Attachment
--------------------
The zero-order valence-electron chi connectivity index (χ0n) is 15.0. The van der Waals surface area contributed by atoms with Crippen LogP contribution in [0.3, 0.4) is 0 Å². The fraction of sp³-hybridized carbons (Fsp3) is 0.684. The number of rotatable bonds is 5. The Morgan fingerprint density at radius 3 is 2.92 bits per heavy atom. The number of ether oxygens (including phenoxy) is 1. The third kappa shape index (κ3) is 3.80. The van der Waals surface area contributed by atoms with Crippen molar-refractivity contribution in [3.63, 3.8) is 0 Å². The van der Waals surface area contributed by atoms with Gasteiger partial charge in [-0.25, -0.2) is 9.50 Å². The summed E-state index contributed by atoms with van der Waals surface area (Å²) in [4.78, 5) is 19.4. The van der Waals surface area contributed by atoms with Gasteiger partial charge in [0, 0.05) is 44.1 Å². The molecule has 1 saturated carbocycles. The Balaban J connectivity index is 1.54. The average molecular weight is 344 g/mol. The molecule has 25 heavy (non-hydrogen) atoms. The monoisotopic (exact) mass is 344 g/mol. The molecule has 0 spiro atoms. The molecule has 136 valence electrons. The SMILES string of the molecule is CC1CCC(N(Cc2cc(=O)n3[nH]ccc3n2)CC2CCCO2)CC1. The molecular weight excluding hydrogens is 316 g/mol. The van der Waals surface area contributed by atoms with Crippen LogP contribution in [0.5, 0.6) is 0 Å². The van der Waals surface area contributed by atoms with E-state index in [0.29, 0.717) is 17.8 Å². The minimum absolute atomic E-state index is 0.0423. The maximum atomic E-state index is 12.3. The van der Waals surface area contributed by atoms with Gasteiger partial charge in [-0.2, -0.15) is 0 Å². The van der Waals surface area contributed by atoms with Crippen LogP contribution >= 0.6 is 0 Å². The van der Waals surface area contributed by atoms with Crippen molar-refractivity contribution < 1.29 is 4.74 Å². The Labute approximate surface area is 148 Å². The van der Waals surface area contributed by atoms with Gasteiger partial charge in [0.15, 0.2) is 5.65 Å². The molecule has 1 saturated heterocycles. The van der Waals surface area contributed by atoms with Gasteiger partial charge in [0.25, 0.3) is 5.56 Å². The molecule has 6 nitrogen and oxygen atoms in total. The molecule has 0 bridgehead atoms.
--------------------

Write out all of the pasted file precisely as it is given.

The zero-order valence-electron chi connectivity index (χ0n) is 15.0. The van der Waals surface area contributed by atoms with Crippen LogP contribution in [0.3, 0.4) is 0 Å². The fraction of sp³-hybridized carbons (Fsp3) is 0.684. The number of rotatable bonds is 5. The Morgan fingerprint density at radius 3 is 2.92 bits per heavy atom. The number of ether oxygens (including phenoxy) is 1. The third kappa shape index (κ3) is 3.80. The van der Waals surface area contributed by atoms with Crippen molar-refractivity contribution in [3.63, 3.8) is 0 Å². The van der Waals surface area contributed by atoms with Gasteiger partial charge in [-0.25, -0.2) is 9.50 Å². The summed E-state index contributed by atoms with van der Waals surface area (Å²) in [4.78, 5) is 19.4. The van der Waals surface area contributed by atoms with Gasteiger partial charge in [0, 0.05) is 44.1 Å². The molecule has 1 saturated carbocycles. The Balaban J connectivity index is 1.54. The average molecular weight is 344 g/mol. The molecule has 25 heavy (non-hydrogen) atoms. The monoisotopic (exact) mass is 344 g/mol. The molecule has 0 spiro atoms. The molecule has 136 valence electrons. The SMILES string of the molecule is CC1CCC(N(Cc2cc(=O)n3[nH]ccc3n2)CC2CCCO2)CC1. The molecular weight excluding hydrogens is 316 g/mol. The van der Waals surface area contributed by atoms with Crippen LogP contribution in [0.5, 0.6) is 0 Å². The van der Waals surface area contributed by atoms with E-state index in [0.29, 0.717) is 17.8 Å². The minimum absolute atomic E-state index is 0.0423. The maximum atomic E-state index is 12.3. The van der Waals surface area contributed by atoms with Gasteiger partial charge in [-0.2, -0.15) is 0 Å². The van der Waals surface area contributed by atoms with Crippen LogP contribution >= 0.6 is 0 Å². The van der Waals surface area contributed by atoms with Crippen molar-refractivity contribution < 1.29 is 4.74 Å². The Labute approximate surface area is 148 Å². The van der Waals surface area contributed by atoms with Gasteiger partial charge in [0.15, 0.2) is 5.65 Å². The molecule has 1 saturated heterocycles. The van der Waals surface area contributed by atoms with Gasteiger partial charge in [0.25, 0.3) is 5.56 Å². The molecule has 6 nitrogen and oxygen atoms in total. The molecule has 0 bridgehead atoms.